‘We’re seeing compelling data across all channels demonstrating the mainstream appeal of Vita Coco. In natural & health specialists, Vita Coco is their No.1 packaged drink of any non-alcoholic drinks including any water or cola brand. One of the leading supermarkets where Vita Coco 330ml pure is national distributed in all stores, Vita Coco, whether absolute revenue, units, unit or value rate of sale, is the No.2 branded Impulse line in chilled Juice & Smoothies, ahead of all other branded line apart from Tropicana orange Juice 330ml (last year for 7 weeks was ahead of Tropicana orange juice 330ml!). 1 litre is enjoying equal success and we’ve just seen two major supermarkets extend us from 200 stores to over 650 stores.’ said Vita Coco Europe chief executive Giles Brook.

With leading retailers such as Waitrose and Tesco clamouring to stock coconut water, the market is set to expand. The real battle though will be between the brands for market share.

Background

Whilst it’s entirely plausible to think of coconut water and its inherent health benefits as recent discoveries, the reality points to a much more established history. For the Western world, dating as far back as WWII, coconut water was widely used for emergency plasma transfusions.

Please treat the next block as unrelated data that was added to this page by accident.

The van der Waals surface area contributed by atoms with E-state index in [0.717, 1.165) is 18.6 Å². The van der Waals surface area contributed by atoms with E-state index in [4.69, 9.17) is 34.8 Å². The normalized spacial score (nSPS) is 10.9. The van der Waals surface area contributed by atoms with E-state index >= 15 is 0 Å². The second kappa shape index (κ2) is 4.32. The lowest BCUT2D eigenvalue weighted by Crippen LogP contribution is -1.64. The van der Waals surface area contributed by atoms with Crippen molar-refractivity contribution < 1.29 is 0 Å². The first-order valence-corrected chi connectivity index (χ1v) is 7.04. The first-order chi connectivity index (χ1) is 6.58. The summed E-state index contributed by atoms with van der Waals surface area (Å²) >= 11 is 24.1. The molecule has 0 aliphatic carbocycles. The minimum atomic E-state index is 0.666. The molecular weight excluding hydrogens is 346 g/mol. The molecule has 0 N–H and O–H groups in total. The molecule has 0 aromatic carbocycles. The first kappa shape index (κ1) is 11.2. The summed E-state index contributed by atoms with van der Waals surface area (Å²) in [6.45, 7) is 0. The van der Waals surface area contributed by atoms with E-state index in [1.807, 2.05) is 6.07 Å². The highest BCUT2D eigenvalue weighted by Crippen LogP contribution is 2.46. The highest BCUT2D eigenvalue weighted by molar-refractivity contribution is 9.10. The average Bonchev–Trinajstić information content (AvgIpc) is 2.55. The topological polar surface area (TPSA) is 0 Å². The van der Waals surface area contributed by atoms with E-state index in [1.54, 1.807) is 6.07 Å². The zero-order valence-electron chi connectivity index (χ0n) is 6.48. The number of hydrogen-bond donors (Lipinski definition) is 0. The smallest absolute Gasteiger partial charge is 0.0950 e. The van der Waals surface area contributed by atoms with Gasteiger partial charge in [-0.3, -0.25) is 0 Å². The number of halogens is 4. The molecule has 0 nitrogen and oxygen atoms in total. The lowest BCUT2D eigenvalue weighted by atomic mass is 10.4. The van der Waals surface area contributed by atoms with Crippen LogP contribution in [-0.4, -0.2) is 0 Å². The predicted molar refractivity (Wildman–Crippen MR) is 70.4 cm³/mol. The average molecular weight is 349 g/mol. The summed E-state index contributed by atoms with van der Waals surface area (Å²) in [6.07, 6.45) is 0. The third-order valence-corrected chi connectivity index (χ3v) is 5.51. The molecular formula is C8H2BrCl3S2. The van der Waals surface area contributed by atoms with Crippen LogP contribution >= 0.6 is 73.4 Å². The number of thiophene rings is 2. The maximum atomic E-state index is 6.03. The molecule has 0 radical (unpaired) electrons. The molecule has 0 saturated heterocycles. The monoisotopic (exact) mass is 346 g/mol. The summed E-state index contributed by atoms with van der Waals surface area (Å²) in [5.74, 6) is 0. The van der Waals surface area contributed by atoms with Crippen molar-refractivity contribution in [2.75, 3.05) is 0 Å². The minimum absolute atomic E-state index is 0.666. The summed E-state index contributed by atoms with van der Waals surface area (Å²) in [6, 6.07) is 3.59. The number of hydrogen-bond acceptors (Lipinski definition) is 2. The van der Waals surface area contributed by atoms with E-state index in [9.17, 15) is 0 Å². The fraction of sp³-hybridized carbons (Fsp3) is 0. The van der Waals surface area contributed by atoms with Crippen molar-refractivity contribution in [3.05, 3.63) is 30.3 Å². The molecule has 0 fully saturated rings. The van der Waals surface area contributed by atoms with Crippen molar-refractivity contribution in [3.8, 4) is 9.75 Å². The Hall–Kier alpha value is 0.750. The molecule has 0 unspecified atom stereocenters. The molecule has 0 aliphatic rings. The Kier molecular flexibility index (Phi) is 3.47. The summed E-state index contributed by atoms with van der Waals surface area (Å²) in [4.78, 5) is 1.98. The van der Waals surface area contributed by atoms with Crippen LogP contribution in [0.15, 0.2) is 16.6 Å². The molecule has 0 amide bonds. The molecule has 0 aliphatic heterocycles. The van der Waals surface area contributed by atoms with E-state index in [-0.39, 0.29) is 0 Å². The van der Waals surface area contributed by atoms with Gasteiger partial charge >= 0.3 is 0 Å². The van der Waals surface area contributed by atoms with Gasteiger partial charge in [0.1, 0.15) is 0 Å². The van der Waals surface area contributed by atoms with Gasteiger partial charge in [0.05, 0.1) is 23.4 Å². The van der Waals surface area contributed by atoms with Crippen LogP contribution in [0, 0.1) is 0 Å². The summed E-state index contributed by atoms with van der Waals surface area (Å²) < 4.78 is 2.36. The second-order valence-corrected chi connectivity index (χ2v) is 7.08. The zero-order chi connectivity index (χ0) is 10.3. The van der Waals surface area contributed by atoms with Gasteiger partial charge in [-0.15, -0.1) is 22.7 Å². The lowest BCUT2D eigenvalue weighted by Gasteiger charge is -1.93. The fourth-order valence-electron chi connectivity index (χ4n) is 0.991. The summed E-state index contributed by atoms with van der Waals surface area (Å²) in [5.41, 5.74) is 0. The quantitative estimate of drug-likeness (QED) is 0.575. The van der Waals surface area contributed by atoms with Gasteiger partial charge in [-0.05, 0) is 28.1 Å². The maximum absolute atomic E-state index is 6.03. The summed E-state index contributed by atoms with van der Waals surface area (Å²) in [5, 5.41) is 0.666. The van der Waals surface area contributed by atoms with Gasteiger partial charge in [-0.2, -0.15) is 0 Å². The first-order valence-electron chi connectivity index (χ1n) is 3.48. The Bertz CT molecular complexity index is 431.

However, coconut water has long been a staple for people in the Tropics as a fresh and accessible source of hydration. For places like Southeast Asia, the South Pacific, the Caribbean and South America (Brazil is one of the main suppliers), coconut water provides a sweet tasting and readily available alternative to water or sugary soft drinks and juices. The taste can vary due to its source.

Harvested from the young green coconut, the extracted water is clear with a light flavour, unlike coconut milk which is squeezed from the white pulp and is full of fat.

The coconut tree has often been referred to in some cultures as the ‘Tree of Life’, due to its versatility; as each element of the tree can be used in some facet; whether it is the oil extracted from the coconut acting as a natural skin and hair moisturiser to being a great source of potassium, higher than that of the banana.

And now it is rapidly becoming a favourite go-to drink for athletes, nutritionists and celebrities the world over as a healthy alternative to glucose based sports and energy drinks. Athletes and fitness fanatics are swopping to coconut water for its high potassium and mineral content and the promise of fast, natural hydration. Even though many of the benefits of coconut water or many sports drinks are insignificant unless undertaking a lot of exercise, health conscious individuals are looking for a tasty alternative to water that has no preservatives, no fat, no cholesterol and fewer calories than your average flavoured waters, fruit juices or smoothies.

A key element that has contributed to the rise in coconut water’s popularity is due to its perceived health benefits and it being segmented in the ‘superfoods’ category. By tagging certain food as superfoods, their marketability (and in turn profitability) can often increase tenfold.